[Editorial] Inter-Korean trade

By Korea Herald

Balance needed with China’s growing economic clout

  • Published : Feb 6, 2014 - 19:37
  • Updated : Feb 6, 2014 - 19:37
Data released last week showed that trade volume between North Korea and China reached a record high last year, while inter-Korean trade plummeted to the lowest level since 2005.

According to figures from the Korea International Trade Association, the North’s commerce with China amounted to $6.54 billion in 2013, up 10.4 percent from the previous year. In contrast, statistics from Korea Customs Service showed trade between the two Koreas shrank by 42 percent from a year earlier to $1.13 billion last year.

The sharp reduction in inter-Korean trade was attributed mainly to the suspended operation of a joint industrial park in Gaeseong, north of the Demilitarized Zone, for five months starting last April, amid heightened tensions on the peninsula. Officials in Seoul expect that commerce between South and North Korea will rise this year to the usual level, but still remain below $2 billion.

The continuous increase in North Korea’s trade with China indicates the impoverished regime’s economic reliance on its sole ally has been growing, though Beijing has become frustrated with its recalcitrant neighbor. China voted in favor of tougher U.N. sanctions against North Korea after Pyongyang conducted a third nuclear test early last year. As shown by the latest trade data, however, China’s hardened stance has hardly affected its economic relations with North Korea. The strained ties between the two Koreas, particularly since the North’s deadly provocations against the South in 2010, have also resulted in increasing Pyongyang’s reliance on Beijing for its economic survival.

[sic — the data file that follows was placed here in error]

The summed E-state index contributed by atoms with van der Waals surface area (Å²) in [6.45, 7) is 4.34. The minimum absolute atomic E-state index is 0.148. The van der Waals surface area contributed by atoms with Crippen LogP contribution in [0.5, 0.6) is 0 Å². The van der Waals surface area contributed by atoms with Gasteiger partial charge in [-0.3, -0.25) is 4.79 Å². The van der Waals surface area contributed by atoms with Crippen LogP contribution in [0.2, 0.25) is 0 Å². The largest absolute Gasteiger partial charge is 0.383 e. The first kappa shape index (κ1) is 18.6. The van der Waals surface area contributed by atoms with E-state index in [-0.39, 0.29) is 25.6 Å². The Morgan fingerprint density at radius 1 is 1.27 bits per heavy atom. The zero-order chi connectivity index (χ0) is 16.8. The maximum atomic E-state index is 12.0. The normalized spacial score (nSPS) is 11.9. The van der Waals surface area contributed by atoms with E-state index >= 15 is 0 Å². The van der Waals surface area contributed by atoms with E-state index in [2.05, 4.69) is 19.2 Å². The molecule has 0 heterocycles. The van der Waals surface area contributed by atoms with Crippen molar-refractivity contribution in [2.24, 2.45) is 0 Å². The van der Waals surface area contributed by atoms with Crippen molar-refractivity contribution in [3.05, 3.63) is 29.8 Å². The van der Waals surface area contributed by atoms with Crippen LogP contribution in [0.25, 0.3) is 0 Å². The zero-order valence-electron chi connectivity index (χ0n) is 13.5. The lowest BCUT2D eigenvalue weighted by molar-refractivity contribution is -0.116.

Mineral resources are North Korea’s major export items, with $1.37 billion worth of anthracite and $294.1 million of iron ore shipped to China in 2013. The North depends on China for nearly all of its crude oil demand, with last year’s imports amounting to $598.1 million.

The growing reliance on its giant neighbor has apparently worried the North Korean leadership. Their concern was expressed inadvertently but explicitly in a statement issued after last December’s execution of Jang Song-thaek, the uncle and mentor of the North’s young leader Kim Jong-un. Citing a long list of Jang’s wrongdoings, it described him as a traitor who had sold off North Korea’s natural resources to China at a cheap price.

But China is virtually the only destination for the shipments of North Korea’s minerals, which are a major source of hard currency for the impoverished state.

Behind Pyongyang’s recent conciliatory gestures toward Seoul, some experts here note, is the hope to forge favorable external conditions for boosting its moribund economy and reducing China’s economic clout.

The North agreed with the South on Wednesday to resume reunions of separated families later this month, dropping its attempt to link the humanitarian event to the scrapping of joint military exercises between Seoul and Washington, which are set to run from late February through April.

A North Korean chief delegate to the Red Cross talks on family reunions said the meeting “is a very important starting point for improving the North-South relations.”

The agreement appears to suggest that Pyongyang has set the course of enhancing reconciliation with Seoul in a step toward improving its dire economic conditions. According to recent reports by research institutes here, a fuel rationing system in North Korea seems to have been dismantled, and it is likely to face a shortage of about 340,000 tons of grain this year.

President Park Geun-hye’s government may have to ponder how far to push economic cooperation with Pyongyang when it continues to refuse to discard its nuclear weapons program. But Seoul has reasons to be more proactive, given that the North Korean economy will become further subordinate to China’s if inter-Korean projects remain stalled for years to come.

While improving the legal and institutional framework of inter-Korean businesses to match international standards, the South needs to consider helping the North develop previously created free trade and economic zones in border areas, which have languished for the past years.